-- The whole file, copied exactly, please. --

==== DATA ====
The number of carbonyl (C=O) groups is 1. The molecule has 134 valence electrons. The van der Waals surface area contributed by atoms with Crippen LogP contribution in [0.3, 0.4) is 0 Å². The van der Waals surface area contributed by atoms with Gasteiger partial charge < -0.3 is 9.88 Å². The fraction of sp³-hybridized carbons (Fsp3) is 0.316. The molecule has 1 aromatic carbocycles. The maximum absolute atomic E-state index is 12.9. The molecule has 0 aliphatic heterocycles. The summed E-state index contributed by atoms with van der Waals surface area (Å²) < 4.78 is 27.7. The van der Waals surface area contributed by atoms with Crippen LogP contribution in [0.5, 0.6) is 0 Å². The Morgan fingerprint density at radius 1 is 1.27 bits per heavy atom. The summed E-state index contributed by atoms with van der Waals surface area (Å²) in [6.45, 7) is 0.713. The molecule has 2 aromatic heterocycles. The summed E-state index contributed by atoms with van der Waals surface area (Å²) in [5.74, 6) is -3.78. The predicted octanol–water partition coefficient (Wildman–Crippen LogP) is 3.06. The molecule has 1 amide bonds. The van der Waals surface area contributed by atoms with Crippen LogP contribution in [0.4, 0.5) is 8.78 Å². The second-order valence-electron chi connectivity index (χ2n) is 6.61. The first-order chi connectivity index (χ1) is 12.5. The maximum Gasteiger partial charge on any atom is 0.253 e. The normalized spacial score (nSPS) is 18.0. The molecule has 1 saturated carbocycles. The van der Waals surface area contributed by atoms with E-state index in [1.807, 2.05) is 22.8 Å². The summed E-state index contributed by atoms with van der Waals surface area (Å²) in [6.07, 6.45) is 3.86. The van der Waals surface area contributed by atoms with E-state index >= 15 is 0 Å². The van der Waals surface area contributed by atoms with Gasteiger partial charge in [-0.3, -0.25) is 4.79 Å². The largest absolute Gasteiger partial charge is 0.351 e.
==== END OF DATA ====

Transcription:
The number of carbonyl (C=O) groups is 1. The molecule has 134 valence electrons. The van der Waals surface area contributed by atoms with Crippen LogP contribution in [0.3, 0.4) is 0 Å². The van der Waals surface area contributed by atoms with Gasteiger partial charge < -0.3 is 9.88 Å². The fraction of sp³-hybridized carbons (Fsp3) is 0.316. The molecule has 1 aromatic carbocycles. The maximum absolute atomic E-state index is 12.9. The molecule has 0 aliphatic heterocycles. The summed E-state index contributed by atoms with van der Waals surface area (Å²) < 4.78 is 27.7. The van der Waals surface area contributed by atoms with Crippen LogP contribution in [0.5, 0.6) is 0 Å². The Morgan fingerprint density at radius 1 is 1.27 bits per heavy atom. The summed E-state index contributed by atoms with van der Waals surface area (Å²) in [6.45, 7) is 0.713. The molecule has 2 aromatic heterocycles. The summed E-state index contributed by atoms with van der Waals surface area (Å²) in [5.74, 6) is -3.78. The predicted octanol–water partition coefficient (Wildman–Crippen LogP) is 3.06. The molecule has 1 amide bonds. The van der Waals surface area contributed by atoms with Crippen LogP contribution in [0.4, 0.5) is 8.78 Å². The second-order valence-electron chi connectivity index (χ2n) is 6.61. The first-order chi connectivity index (χ1) is 12.5. The maximum Gasteiger partial charge on any atom is 0.253 e. The normalized spacial score (nSPS) is 18.0. The molecule has 1 saturated carbocycles. The van der Waals surface area contributed by atoms with E-state index in [1.807, 2.05) is 22.8 Å². The summed E-state index contributed by atoms with van der Waals surface area (Å²) in [6.07, 6.45) is 3.86. The van der Waals surface area contributed by atoms with E-state index >= 15 is 0 Å². The van der Waals surface area contributed by atoms with Gasteiger partial charge in [-0.3, -0.25) is 4.79 Å². The largest absolute Gasteiger partial charge is 0.351 e.